September 4, 2008
When it comes to fuel prices and energy independence, the watchword is 'no pain, no gain.'
THE PRICE of crude oil is falling sharply. It closed at less than $110 a barrel yesterday -- down almost $38 since its July peak. The slack oil market has translated into direct relief at the pump, with regular gasoline now 19 cents a gallon cheaper than it was a month ago. Great news, right? The U.S. economy can grow faster with less risk of inflation; the potential benefits range from brisker domestic car sales to less pressure on state and local government budgets. So much for those evil speculators driving us all to the poorhouse!
But wait a minute. If oil prices keep going down, what will happen to all the progress the United States has just made toward energy independence? Higher gas prices caused U.S. motorists to drive 12.2 billion fewer miles in June compared with a year earlier, according to the Transportation Department. This wiped out the previous five years' worth of growth in gasoline demand, the American Petroleum Institute reports. As a result, we all enjoyed less traffic (and fewer traffic deaths), cleaner air and greater national security.
We are living through a very valuable lesson in applied economics. The United States can indeed change its energy habits for the better, and it can do so fairly rapidly. We are not quite helplessly addicted to oil. But change comes at a cost. We can pay that price directly through higher prices at the pump. Or we can pay it some other way -- through government subsidies for alternative fuels, for example, or through the costs and risks associated with offshore drilling. When presidential candidates suggest otherwise, either by proposing a summer gasoline tax holiday, as Sen. John McCain (R-Ariz.) did, or by brandishing a windfall oil profits tax, as Sen. Barack Obama (D-Ill.) did, they should not be taken seriously.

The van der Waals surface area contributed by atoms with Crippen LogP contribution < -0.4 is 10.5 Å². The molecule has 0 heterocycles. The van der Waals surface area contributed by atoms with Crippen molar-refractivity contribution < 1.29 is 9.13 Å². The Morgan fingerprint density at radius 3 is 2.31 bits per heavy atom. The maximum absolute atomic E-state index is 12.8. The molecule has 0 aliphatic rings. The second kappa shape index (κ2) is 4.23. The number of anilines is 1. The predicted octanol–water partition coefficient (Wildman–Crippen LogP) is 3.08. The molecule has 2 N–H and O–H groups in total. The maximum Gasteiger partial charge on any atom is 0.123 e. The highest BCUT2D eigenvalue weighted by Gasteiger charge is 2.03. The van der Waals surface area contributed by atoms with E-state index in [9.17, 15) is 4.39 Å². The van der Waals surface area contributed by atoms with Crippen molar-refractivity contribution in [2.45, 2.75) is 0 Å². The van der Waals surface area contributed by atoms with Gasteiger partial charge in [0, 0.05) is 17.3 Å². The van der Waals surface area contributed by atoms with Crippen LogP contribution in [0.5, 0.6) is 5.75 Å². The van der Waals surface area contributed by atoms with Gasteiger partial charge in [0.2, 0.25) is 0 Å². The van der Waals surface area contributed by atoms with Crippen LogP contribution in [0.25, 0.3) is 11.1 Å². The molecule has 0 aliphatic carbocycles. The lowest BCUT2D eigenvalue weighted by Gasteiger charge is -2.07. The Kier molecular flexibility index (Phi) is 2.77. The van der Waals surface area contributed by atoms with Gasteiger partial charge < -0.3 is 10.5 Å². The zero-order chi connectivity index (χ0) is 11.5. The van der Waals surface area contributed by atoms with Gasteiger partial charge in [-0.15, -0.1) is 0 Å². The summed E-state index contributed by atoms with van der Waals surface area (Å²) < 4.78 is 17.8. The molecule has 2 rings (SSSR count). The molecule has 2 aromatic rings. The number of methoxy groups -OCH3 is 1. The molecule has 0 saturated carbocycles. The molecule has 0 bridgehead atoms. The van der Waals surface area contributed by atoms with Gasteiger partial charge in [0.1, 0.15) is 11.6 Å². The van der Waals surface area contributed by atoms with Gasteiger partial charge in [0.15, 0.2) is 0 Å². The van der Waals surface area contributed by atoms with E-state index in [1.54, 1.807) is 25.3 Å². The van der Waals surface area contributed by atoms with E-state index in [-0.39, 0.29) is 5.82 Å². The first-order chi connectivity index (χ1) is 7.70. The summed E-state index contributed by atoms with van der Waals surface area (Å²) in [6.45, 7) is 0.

Recent experience with higher gasoline prices and lower oil consumption confirms something we have long maintained: A serious national energy policy would include a higher federal per-gallon tax on gasoline. Just a 19-cent increase in the tax, which is currently 18.4 cents a gallon, would lock in the incentives to conserve that have been lost during the past month's price decline. No one would like paying it, but at least Americans would be propping up their own government when they filled their tanks, instead of Saudi Arabia's or Venezuela's. The debate over energy has taken on a welcome new urgency in recent months; until gasoline taxes are a part of that debate, it still won't be urgent enough.